After being touted months ago as a main driver of the recovery, the U.S. manufacturing sector shrank for the first time in nearly three years last month amid tepid demand and an unpredictable economy.
A factory index calculated by the Institute for Supply Management slid to 49.7 in June from 53.5 in May to the lowest reading since July 2009. Any level below 50 denotes tightening in the sector; anything above signifies growth.
The Dow Jones industrial average promptly took a nose dive after the report was released at 10 a.m. Eastern time. It staged a comeback but never got back into positive territory, closing down 8.7 points to 12,871.39.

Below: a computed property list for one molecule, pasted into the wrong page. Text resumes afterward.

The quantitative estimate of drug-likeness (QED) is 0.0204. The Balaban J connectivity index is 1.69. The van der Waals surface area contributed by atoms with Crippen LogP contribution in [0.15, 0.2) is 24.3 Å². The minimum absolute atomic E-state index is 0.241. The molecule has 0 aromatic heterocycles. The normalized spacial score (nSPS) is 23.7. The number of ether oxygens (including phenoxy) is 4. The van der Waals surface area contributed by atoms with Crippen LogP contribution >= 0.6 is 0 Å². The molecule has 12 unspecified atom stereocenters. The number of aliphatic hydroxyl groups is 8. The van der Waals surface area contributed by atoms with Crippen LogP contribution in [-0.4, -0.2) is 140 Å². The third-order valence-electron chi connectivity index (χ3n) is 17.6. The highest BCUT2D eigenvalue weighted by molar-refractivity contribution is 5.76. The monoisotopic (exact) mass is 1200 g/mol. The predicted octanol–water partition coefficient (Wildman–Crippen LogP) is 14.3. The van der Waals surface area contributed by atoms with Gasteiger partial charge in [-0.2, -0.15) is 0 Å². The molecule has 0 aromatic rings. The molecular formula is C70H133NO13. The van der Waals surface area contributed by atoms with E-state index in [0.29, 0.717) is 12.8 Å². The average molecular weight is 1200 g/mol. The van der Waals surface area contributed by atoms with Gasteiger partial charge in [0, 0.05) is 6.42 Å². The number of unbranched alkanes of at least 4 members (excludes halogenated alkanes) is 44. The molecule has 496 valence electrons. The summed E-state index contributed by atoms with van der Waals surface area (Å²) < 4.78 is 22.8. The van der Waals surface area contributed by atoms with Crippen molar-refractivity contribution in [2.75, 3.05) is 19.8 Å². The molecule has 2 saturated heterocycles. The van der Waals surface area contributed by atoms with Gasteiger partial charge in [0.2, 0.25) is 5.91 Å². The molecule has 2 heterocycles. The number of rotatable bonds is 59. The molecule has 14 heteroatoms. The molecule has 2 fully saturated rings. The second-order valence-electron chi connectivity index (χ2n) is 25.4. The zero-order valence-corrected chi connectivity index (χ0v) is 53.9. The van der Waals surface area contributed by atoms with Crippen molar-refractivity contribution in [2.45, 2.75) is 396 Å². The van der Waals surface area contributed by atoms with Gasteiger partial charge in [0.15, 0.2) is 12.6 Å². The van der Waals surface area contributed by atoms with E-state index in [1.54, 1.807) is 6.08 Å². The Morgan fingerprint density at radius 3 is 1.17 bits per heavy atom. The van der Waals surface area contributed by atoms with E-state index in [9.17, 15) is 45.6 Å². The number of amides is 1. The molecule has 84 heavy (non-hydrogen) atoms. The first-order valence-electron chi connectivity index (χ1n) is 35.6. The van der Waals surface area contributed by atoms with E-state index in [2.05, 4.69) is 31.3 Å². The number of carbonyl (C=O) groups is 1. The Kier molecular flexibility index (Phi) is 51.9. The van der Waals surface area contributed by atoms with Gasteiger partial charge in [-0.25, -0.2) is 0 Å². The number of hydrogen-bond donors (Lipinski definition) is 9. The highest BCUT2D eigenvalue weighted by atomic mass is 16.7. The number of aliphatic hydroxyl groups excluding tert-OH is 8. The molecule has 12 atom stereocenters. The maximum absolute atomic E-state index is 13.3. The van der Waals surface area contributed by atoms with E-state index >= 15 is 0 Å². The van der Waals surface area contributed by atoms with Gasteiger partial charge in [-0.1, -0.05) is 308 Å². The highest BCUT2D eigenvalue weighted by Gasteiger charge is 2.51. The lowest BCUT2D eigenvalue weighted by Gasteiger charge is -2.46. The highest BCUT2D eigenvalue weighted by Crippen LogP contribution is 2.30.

The factory index is made up of several factors, each with its own measurement. New orders tumbled below the 50 mark for the first time since April 2009, reaching 47.8 in the seventh-largest monthly plunge ever. Production levels continued to grow, although the rate of expansion plummeted to a three-year low of 51. Costs for raw materials continue to fall.
The sector's downturn was blamed by analysts on the financial crisis and vague policies in Europe, as well as slowing growth in China that tamped down demand for American-made goods. Exports, at 47.5, were also at three-year lows.
Also Monday, research group Markit found that U.S. manufacturing grew at its weakest pace in 18 months.